‘All the Lovers in the Night’ by Mieko Kawakami – Trapped in the Prison of Herself


‘All the Lovers in the Night’ by Mieko Kawakami   (2011) – 221 pages           Translated from the Japanese by Sam Bett and David Boyd


I figured it was about time I read Mieko Kawakami having so far missed her first two acclaimed novels that were translated into English (‘Breasts and Eggs’ and ‘Heaven’).

Is it possible for someone to feel desperately alone in the twenty-first century, this time of cell phones and social media?

Tokyo woman Fuyoku Irie is 34 years old, a single woman. She works as a proofreader, looking for errors in books that are about to be published. This is a job she can do at home, on her own. The only woman who she comes into regular contact with is Hijiri who assigns her books to proofread and stops by occasionally. Hijiri is about the same age as Fuyoku, but her life is much different from that of Fuyoku. Hijiri has several boyfriends with whom she goes on weekend or extended vacation trips. Meanwhile Fuyoku stays home.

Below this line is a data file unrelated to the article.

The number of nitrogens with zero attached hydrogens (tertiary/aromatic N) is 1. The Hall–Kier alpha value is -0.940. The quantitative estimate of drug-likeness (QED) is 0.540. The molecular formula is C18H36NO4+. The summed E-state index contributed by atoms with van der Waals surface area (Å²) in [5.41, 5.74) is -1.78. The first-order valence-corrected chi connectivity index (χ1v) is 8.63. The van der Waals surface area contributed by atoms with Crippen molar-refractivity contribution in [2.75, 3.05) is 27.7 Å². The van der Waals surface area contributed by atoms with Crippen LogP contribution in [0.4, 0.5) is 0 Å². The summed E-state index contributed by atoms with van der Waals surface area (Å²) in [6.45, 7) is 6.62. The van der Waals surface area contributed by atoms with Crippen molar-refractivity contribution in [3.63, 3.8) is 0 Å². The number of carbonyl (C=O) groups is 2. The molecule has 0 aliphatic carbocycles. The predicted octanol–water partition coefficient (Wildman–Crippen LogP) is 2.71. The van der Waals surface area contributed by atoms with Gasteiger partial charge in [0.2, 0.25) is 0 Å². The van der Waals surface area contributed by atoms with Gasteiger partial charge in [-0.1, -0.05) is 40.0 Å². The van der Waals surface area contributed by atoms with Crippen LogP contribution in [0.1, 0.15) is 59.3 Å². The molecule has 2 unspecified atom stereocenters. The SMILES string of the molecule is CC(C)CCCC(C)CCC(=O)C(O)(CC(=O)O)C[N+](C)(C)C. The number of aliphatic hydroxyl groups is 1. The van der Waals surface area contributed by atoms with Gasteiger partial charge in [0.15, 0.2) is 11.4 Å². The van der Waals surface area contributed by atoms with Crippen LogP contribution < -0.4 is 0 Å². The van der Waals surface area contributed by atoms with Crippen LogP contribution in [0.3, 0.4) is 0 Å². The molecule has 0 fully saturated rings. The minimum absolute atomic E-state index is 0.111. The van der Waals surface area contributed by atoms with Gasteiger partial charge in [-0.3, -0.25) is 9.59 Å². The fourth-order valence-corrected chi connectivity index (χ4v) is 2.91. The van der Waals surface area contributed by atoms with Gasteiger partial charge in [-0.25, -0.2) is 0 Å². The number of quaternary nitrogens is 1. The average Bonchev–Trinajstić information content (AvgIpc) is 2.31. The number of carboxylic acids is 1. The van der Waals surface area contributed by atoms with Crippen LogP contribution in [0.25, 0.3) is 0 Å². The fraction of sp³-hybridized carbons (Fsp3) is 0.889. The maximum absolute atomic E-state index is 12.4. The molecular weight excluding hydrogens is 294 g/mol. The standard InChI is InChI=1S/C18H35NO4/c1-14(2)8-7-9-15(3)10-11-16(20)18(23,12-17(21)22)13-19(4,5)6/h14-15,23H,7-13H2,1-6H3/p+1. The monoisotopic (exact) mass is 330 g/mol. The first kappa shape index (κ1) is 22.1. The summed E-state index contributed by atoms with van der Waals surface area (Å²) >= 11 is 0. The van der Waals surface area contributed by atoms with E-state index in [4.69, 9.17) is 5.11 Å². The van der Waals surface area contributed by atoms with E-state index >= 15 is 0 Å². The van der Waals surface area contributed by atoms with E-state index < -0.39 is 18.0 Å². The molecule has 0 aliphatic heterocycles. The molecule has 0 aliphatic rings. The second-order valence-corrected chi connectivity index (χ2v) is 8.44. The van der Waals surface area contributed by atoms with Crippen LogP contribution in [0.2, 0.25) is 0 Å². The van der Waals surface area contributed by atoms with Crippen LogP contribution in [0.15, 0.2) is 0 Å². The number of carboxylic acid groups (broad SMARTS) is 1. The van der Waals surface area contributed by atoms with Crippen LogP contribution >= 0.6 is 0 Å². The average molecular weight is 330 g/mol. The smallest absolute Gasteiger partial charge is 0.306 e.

November came and went one day at a time, without my speaking to anyone. Sometimes a wind from the depths of autumn hit my window with a dry rattle. I spent a few hours of the day with galleys, flipping through reference materials or visiting the library if necessary. Nobody attempted to talk to me, and I made no attempt to talk to anybody else.”

And then Fuyoku meets 55 year-old male physics professor Mitsutsuka. We never do find out his full name. Over several months she meets up with him a number of times, usually at the restaurant bar he frequents. She gradually begins to open up to him, but it is a slow process.

Fuyoku starts to question her solitary and isolated life up until then.

The job that I was doing, the place where I was living, the fact that I was all alone and had no one to talk to. Could these have been the result of some decision I had made?”

I won’t go any farther into the plot. In ‘All the Lovers in the Night’ we are dealing with a real, specific woman and how she lives her life, not a bunch of cliches that are strung together. And the prose is as clear and resonant as a bell ringing.

I count the lights. All the lights of the night. The red light at the intersection, trembling as if wet, even though it isn’t raining. Streetlight after streetlight. Taillights trailing off into the distance. The soft glow from the windows…Why is the night made up entirely of light?”

Truth is in the light, the colors, and the sounds.

Grade:    A

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